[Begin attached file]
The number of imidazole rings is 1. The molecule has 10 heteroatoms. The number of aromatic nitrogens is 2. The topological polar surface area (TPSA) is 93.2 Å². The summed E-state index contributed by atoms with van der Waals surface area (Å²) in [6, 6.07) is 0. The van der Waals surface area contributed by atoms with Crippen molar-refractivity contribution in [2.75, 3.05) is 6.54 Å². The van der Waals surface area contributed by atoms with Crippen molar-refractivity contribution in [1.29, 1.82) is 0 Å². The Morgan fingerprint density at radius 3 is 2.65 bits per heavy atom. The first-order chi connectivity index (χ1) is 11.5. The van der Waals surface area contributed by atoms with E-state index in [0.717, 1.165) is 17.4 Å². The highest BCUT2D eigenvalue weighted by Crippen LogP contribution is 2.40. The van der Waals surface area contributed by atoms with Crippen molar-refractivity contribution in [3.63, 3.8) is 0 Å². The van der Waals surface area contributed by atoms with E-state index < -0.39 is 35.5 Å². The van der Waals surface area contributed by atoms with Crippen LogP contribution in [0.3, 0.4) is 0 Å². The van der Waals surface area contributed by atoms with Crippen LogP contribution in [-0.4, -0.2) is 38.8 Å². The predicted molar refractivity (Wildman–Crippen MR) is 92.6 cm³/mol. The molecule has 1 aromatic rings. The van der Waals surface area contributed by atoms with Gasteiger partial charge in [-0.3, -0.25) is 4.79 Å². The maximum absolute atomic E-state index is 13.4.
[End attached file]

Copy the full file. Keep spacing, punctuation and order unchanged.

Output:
The number of imidazole rings is 1. The molecule has 10 heteroatoms. The number of aromatic nitrogens is 2. The topological polar surface area (TPSA) is 93.2 Å². The summed E-state index contributed by atoms with van der Waals surface area (Å²) in [6, 6.07) is 0. The van der Waals surface area contributed by atoms with Crippen molar-refractivity contribution in [2.75, 3.05) is 6.54 Å². The van der Waals surface area contributed by atoms with Crippen molar-refractivity contribution in [1.29, 1.82) is 0 Å². The Morgan fingerprint density at radius 3 is 2.65 bits per heavy atom. The first-order chi connectivity index (χ1) is 11.5. The van der Waals surface area contributed by atoms with E-state index in [0.717, 1.165) is 17.4 Å². The highest BCUT2D eigenvalue weighted by Crippen LogP contribution is 2.40. The van der Waals surface area contributed by atoms with Crippen molar-refractivity contribution in [3.63, 3.8) is 0 Å². The van der Waals surface area contributed by atoms with E-state index < -0.39 is 35.5 Å². The van der Waals surface area contributed by atoms with Crippen LogP contribution in [0.3, 0.4) is 0 Å². The van der Waals surface area contributed by atoms with Crippen LogP contribution in [-0.4, -0.2) is 38.8 Å². The predicted molar refractivity (Wildman–Crippen MR) is 92.6 cm³/mol. The molecule has 1 aromatic rings. The van der Waals surface area contributed by atoms with Gasteiger partial charge in [-0.3, -0.25) is 4.79 Å². The maximum absolute atomic E-state index is 13.4.